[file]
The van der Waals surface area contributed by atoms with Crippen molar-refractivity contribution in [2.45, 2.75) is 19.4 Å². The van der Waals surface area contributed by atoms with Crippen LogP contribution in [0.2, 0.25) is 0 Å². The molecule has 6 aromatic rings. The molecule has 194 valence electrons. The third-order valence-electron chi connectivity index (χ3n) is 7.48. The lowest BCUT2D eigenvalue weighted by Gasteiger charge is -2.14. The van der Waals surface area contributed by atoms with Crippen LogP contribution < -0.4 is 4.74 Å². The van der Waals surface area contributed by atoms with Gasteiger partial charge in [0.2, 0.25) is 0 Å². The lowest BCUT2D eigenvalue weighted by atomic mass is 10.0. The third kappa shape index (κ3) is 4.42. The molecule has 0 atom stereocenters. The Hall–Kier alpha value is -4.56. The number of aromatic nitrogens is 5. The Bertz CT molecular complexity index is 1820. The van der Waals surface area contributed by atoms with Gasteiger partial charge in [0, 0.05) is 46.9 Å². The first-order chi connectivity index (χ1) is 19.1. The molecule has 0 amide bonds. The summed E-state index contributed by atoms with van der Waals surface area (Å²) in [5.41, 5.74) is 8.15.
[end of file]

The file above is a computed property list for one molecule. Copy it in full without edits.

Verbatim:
The van der Waals surface area contributed by atoms with Crippen molar-refractivity contribution in [2.45, 2.75) is 19.4 Å². The van der Waals surface area contributed by atoms with Crippen LogP contribution in [0.2, 0.25) is 0 Å². The molecule has 6 aromatic rings. The molecule has 194 valence electrons. The third-order valence-electron chi connectivity index (χ3n) is 7.48. The lowest BCUT2D eigenvalue weighted by Gasteiger charge is -2.14. The van der Waals surface area contributed by atoms with Crippen LogP contribution < -0.4 is 4.74 Å². The van der Waals surface area contributed by atoms with Gasteiger partial charge in [0.2, 0.25) is 0 Å². The lowest BCUT2D eigenvalue weighted by atomic mass is 10.0. The third kappa shape index (κ3) is 4.42. The molecule has 0 atom stereocenters. The Hall–Kier alpha value is -4.56. The number of aromatic nitrogens is 5. The Bertz CT molecular complexity index is 1820. The van der Waals surface area contributed by atoms with Gasteiger partial charge in [0, 0.05) is 46.9 Å². The first-order chi connectivity index (χ1) is 19.1. The molecule has 0 amide bonds. The summed E-state index contributed by atoms with van der Waals surface area (Å²) in [5.41, 5.74) is 8.15.